In this issue

Jonathan Tobin: Defending the Right to a Jewish State

Heather Hale: Compliment your kids without giving them big heads

Megan Shauri: 10 ways you are ruining your own happiness

Carolyn Bigda: 8 Best Dividend Stocks for 2015

Kiplinger's Personal Finance editors: 7 Things You Didn't Know About Paying Off Student Loans

Samantha Olson: The Crucial Mistake 55% Of Parents Are Making At Their Baby's Bedtime

Densie Well, Ph.D., R.D. Open your eyes to yellow vegetables

The Kosher Gourmet by Megan Gordon With its colorful cache of purples and oranges and reds, COLLARD GREEN SLAW is a marvelous mood booster --- not to mention just downright delish
April 18, 2014

Rabbi Yonason Goldson: Clarifying one of the greatest philosophical conundrums in theology

Caroline B. Glick: The disappearance of US will

Megan Wallgren: 10 things I've learned from my teenagers

Lizette Borreli: Green Tea Boosts Brain Power, May Help Treat Dementia

John Ericson: Trying hard to be 'positive' but never succeeding? Blame Your Brain

The Kosher Gourmet by Julie Rothman Almondy, flourless torta del re (Italian king's cake), has royal roots, is simple to make, . . . but devour it because it's simply delicious

April 14, 2014

Rabbi Dr Naftali Brawer: Passover frees us from the tyranny of time

Greg Crosby: Passing Over Religion

Eric Schulzke: First degree: How America really recovered from a murder epidemic

Georgia Lee: When love is not enough: Teaching your kids about the realities of adult relationships

Cameron Huddleston: Freebies for Your Lawn and Garden

Gordon Pape: How you can tell if your financial adviser is setting you up for potential ruin

Dana Dovey: Up to 500,000 people die each year from hepatitis C-related liver disease. New Treatment Has Over 90% Success Rate

Justin Caba: Eating Watermelon Can Help Control High Blood Pressure

The Kosher Gourmet by Joshua E. London and Lou Marmon Don't dare pass over these Pesach picks for Manischewitz!

April 11, 2014

Rabbi Hillel Goldberg: Silence is much more than golden

Caroline B. Glick: Forgetting freedom at Passover

Susan Swann: How to value a child for who he is, not just what he does

Cameron Huddleston: 7 Financial Tasks You Should Tackle Right Now

Sandra Block and Lisa Gerstner: How to Profit From Your Passion

Susan Scutti: A Simple Blood Test Might Soon Diagnose Cancer

Chris Weller: Have A Slow Metabolism? Let Science Speed It Up For You

The Kosher Gourmet by Diane Rossen Worthington Whitefish Terrine: A French take on gefilte fish

April 9, 2014

Jonathan Tobin: Why Did Kerry Lie About Israeli Blame?

Samuel G. Freedman: A resolution 70 years later for a father's unsettling legacy of ashes from Dachau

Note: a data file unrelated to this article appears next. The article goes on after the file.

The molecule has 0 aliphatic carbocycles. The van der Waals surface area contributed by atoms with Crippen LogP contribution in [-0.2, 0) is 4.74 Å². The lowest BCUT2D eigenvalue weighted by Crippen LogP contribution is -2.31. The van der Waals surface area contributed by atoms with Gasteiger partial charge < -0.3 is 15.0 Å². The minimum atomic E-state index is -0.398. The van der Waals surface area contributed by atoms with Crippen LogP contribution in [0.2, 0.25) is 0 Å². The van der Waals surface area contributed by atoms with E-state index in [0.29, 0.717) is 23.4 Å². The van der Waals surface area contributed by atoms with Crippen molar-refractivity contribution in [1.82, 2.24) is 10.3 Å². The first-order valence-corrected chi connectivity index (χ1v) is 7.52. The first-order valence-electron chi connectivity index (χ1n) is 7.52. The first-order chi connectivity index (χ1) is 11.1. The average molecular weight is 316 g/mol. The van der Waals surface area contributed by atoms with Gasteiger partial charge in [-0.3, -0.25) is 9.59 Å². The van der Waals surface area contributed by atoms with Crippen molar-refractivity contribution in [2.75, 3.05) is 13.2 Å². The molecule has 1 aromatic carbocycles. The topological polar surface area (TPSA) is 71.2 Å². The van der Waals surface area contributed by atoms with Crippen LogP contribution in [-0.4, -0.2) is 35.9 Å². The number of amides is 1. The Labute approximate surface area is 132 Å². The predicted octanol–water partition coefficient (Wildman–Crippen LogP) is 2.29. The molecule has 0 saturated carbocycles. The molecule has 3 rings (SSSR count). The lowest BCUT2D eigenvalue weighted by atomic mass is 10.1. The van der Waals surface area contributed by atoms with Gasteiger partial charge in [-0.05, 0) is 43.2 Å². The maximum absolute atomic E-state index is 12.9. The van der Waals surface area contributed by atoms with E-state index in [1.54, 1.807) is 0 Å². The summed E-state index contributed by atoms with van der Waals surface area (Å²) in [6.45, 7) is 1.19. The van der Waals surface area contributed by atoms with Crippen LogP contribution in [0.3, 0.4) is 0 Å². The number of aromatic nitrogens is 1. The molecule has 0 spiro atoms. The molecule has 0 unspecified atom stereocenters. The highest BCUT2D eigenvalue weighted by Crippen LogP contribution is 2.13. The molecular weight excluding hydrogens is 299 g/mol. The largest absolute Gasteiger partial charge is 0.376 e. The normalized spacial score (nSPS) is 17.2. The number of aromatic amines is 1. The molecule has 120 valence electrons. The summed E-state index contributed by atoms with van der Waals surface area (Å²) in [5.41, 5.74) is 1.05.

Jessica Ivins: A resolution 70 years later for a father's unsettling legacy of ashes from Dachau

Kim Giles: Asking for help is not weakness

Kathy Kristof and Barbara Hoch Marcus: 7 Great Growth Israeli Stocks

Matthew Mientka: How Beans, Peas, And Chickpeas Cleanse Bad Cholesterol and Lowers Risk of Heart Disease

Sabrina Bachai: 5 At-Home Treatments For Headaches

The Kosher Gourmet by Daniel Neman Have yourself a matzo ball: The secrets bubby never told you and recipes she could have never imagined

April 8, 2014

Lori Nawyn: At Your Wit's End and Back: Finding Peace

Susan B. Garland and Rachel L. Sheedy: Strategies Married Couples Can Use to Boost Benefits

David Muhlbaum: Smart Tax Deductions Non-Itemizers Can Claim

Jill Weisenberger, M.S., R.D.N., C.D.E : Before You Lose Your Mental Edge

Dana Dovey: Coffee Drinkers Rejoice! Your Cup Of Joe Can Prevent Death From Liver Disease

Chris Weller: Electric 'Thinking Cap' Puts Your Brain Power Into High Gear

The Kosher Gourmet by Marlene Parrish A gift of hazelnuts keeps giving --- for a variety of nutty recipes: Entree, side, soup, dessert

April 4, 2014

Rabbi David Gutterman: The Word for Nothing Means Everything

Charles Krauthammer: Kerry's folly, Chapter 3

Amy Peterson: A life of love: How to build lasting relationships with your children

John Ericson: Older Women: Save Your Heart, Prevent Stroke Don't Drink Diet

John Ericson: Why 50 million Americans will still have spring allergies after taking meds

Cameron Huddleston: Best and Worst Buys of April 2014

Stacy Rapacon: Great Mutual Funds for Young Investors

Sarah Boesveld: Teacher keeps promise to mail thousands of former students letters written by their past selves

The Kosher Gourmet by Sharon Thompson Anyone can make a salad, you say. But can they make a great salad? (SECRETS, TESTED TECHNIQUES + 4 RECIPES, INCLUDING DRESSINGS)

April 2, 2014

Paul Greenberg: Death and joy in the spring

Dan Barry: Should South Carolina Jews be forced to maintain this chimney built by Germans serving the Nazis?

Mayra Bitsko: Save me! An alien took over my child's personality

Frank Clayton: Get happy: 20 scientifically proven happiness activities

Susan Scutti: It's Genetic! Obesity and the 'Carb Breakdown' Gene

Lecia Bushak: Why Hand Sanitizer May Actually Harm Your Health

Stacy Rapacon: Great Funds You Can Own for $500 or Less